Seven 14-year-old girls who were arrested last month at the unauthorized West Bank settlement outpost of Givat Haor near Beit El, were put in the Neveh Tirza jail for three weeks due to their refusal to identify themselves or recognize the authority of the court to rule on their case.
After they subjected the legal establishment to public humiliation, a "creative solution" - as defined by Dr. Yitzhak Kadmon, head of the Council for the Welfare of the Child - was found last week.
Jerusalem District Court judge Noam Sohlberg subsequently ruled that police were obliged to identify the girls, and not force the girls to identify themselves. Sohlberg decided that if police had not identified the minors within 48 hours, they would be released from custody.
On the basis of this decision, the Jerusalem Magistrate's Court freed four of the girls on Friday. The affair has not ended, though, and not only because another three girls still remain in custody. Their friends, incidentally, demonstrated on Saturday in front of the Neveh Tirza jail in Ramle.
The past three weeks have further exacerbated the recourse to isolation and feelings of alienation from the institutions of the state, which part of the National-Religious youth have felt ever since the evacuation of Gush Katif [in 2005], and all the more forcefully following the major clash over Amona, some two years ago.
It was enough to view a few days ago the dozens of girls, most students at religious girl's high schools in the West Bank's Benjamin region, who protested outside the Jerusalem Magistrates Court and sang with hoarse voices - almost unbelievably - the anthem of anti-Zionist Haredi sect Neturei Karta:
"In the rule of heretics we don't believe, and their constitution we don't acknowledge. In the way of the Torah we will go, in fire and in water. In the way of the Torah we will go sanctify the name of the heavens."
Rabbi Shlomo Aviner, who is attune to the current spirit of the youth, wrote an open letter to them in the Shabbat leaflet "Small World" on the Torah Portion "Bo."
He explained that "it is not the rift at Amona that we mourn, but the rift that still exists." He proposed again, as is his way, adhering to that "which unifies and joins us, which determines and is greater than that which separates and divides us," and to use "the reserves of strength in our Israeli unity."
Responses to this exhortation, and other similar ones from the "stately" stream in Religious Zionism, were not slow in coming. They reflect the spirit that the arrested minors wished to project to their surroundings.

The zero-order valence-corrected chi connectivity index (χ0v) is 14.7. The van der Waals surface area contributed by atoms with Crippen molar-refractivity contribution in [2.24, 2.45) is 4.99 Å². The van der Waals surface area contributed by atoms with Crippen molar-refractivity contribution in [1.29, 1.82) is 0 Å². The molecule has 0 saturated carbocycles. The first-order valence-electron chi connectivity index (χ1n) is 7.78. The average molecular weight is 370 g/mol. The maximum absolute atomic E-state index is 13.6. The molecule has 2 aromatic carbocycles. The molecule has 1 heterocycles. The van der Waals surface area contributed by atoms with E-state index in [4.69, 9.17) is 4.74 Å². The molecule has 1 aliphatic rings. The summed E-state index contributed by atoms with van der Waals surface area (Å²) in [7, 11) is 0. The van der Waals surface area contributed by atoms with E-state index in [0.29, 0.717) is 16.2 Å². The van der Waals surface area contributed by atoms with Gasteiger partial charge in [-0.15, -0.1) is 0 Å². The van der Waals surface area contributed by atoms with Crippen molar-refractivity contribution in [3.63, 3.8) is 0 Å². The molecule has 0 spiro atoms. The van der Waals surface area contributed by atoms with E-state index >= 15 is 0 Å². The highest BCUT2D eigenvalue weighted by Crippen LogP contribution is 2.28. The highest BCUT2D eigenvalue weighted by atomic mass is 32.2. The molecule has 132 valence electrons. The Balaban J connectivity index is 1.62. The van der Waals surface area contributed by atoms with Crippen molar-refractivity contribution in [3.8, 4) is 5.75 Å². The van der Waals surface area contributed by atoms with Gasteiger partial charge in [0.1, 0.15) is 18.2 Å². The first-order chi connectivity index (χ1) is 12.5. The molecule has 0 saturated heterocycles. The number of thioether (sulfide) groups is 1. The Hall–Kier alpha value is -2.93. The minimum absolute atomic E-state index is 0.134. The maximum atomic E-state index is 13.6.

Shiran Shabbatai, who was beaten by police at Amona, wrote to Rabbi Aviner in the pamphlet of rightist organization "Northern Headquarters" that:
"A whole worldview, 'the stately view,' which has an impressive record of achievement, is found today in a crisis while beneath it a new, more determined worldview is growing, which is under examination. This worldview is prior to crystallizing and stabilizing and still needs to prove itself," Shabbtai confessed, but made clear to Rabbi Aviner that: "We are in a new reality."
Irit Halevy, from the Noga College in the West Bank settlement of Kedumim, also describes a new reality which she calls "freedom."
"There is one thing that the religious youth wish to give up," she resolves, "the empathy, the desire to be loved, accepted. How do we say it here? 'To sanctify the name of G-d.'"
"We don't want to be slandered, spurned, alone. All these words are the absolute antithesis to the National-Religious character we have been educated about. This was made cynical use of at Gush Katif. There they simply outlawed all effective struggle," she added.
As opposed to this, Halevy writes: "At Amona there was a feeling of some kind of freedom. Like the nerd kid who is tired of the class bully... As one who lives in a generation where the regime is alienated from the basic truths of my life, I sense that the greatest challenge for us today is simply to agree to rush to be in a minority opinion, from the understanding that the silent majority is waiting for this minority to lead the state of Israel, and the redemption of Israel to a good path."
Halevy, who had stayed in one of the houses in Amona, added: "Whoever does not understand the vast depth of frustration over the struggle for Gush Katif, does not understand the spark in the eyes of the girl charred by the tire smoke and battered by the blows of police officers.
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